Marketers might call Emma Vieceli a manga artist, but as far as she’s concerned, she’s just a storyteller who draws

“I don’t tend to refer to myself as a manga artist even though my style is influenced by manga and a lot of people will look at it and class it as manga,”  says Emma Vieceli. “As an artist, there’s no difference at all. What makes something manga is really in the storytelling rather than the actual art style.”

Emma is part of Sweatdrop Studios – an independent comic publisher’s collective. Her credits include Hamlet and Much Ado About Nothing in the Manga Shakespeare range, as well as her own story, Dragon Heir

Her Dragon Heir series tells the story of four earthly protagonists who protect different facets of a dragon’s soul. It’s a story she began in her teens, which she continues to refine to this day. For Emma, this refinement isn’t purely about the technical realism of the art.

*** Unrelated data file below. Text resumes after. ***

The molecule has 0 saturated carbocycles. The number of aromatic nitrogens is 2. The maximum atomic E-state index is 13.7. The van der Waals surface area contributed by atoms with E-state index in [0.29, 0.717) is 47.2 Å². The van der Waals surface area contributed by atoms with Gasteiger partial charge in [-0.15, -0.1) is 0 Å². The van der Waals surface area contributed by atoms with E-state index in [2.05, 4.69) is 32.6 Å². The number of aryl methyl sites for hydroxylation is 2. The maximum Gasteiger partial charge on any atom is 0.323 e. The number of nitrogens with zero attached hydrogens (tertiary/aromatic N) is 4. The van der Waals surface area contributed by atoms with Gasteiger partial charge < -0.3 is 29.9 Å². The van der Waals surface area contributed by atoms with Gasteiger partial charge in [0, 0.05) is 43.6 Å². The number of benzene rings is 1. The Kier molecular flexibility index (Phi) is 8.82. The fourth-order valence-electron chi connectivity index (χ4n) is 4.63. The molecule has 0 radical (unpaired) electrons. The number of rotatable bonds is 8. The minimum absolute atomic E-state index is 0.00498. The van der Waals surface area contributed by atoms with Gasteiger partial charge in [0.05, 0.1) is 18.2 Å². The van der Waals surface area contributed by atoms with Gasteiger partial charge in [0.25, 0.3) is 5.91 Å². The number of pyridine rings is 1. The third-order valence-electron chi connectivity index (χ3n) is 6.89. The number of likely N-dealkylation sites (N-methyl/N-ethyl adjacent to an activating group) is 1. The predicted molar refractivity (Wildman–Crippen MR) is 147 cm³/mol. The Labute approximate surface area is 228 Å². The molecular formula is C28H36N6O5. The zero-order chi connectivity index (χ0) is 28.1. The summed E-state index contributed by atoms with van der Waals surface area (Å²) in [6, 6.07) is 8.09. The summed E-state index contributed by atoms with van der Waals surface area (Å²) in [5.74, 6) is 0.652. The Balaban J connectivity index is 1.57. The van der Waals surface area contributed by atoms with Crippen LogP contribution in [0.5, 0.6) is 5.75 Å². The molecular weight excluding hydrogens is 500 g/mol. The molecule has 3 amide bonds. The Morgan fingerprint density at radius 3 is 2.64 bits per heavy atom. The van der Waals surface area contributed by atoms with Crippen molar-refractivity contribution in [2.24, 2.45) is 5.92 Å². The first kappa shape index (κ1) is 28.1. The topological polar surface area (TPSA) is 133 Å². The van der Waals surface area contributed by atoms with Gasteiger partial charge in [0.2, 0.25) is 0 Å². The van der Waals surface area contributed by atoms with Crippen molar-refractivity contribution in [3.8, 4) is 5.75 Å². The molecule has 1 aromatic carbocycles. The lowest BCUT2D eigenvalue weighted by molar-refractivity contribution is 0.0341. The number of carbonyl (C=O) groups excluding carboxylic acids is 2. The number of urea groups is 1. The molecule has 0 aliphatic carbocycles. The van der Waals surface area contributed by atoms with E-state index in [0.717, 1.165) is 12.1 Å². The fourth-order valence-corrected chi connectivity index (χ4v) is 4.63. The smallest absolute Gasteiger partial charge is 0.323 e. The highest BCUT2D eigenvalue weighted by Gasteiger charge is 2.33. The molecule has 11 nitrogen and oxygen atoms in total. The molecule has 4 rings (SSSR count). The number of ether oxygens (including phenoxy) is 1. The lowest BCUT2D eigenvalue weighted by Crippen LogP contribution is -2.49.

Narrative flow
“As a comic reader, I’m not really looking for it to be technically perfect,” Emma explains. “Some comics out there that are so perfect, which if anything they’ll stop me reading the story because then I’ll be stopping, looking at the picture too long and then I’ll have lost the flow of the narrative.”

While she will reference photography and life drawing – her husband will sometimes be made to strike a pose – energy and anticipation are more important to her, and this manifests itself in her concentration on line, and a keenness for faces. But her medium has room for abstraction, too. 

“A lot of the Japanese comics I read, especially when they’re black and white, shojo style, lines will just taper off,” she explains. “You’ll have a panel that will just show an eye or an eyebrow because that’s getting across the emotion they need at the time. Whatever carries the story is better than it being a perfect work of art.”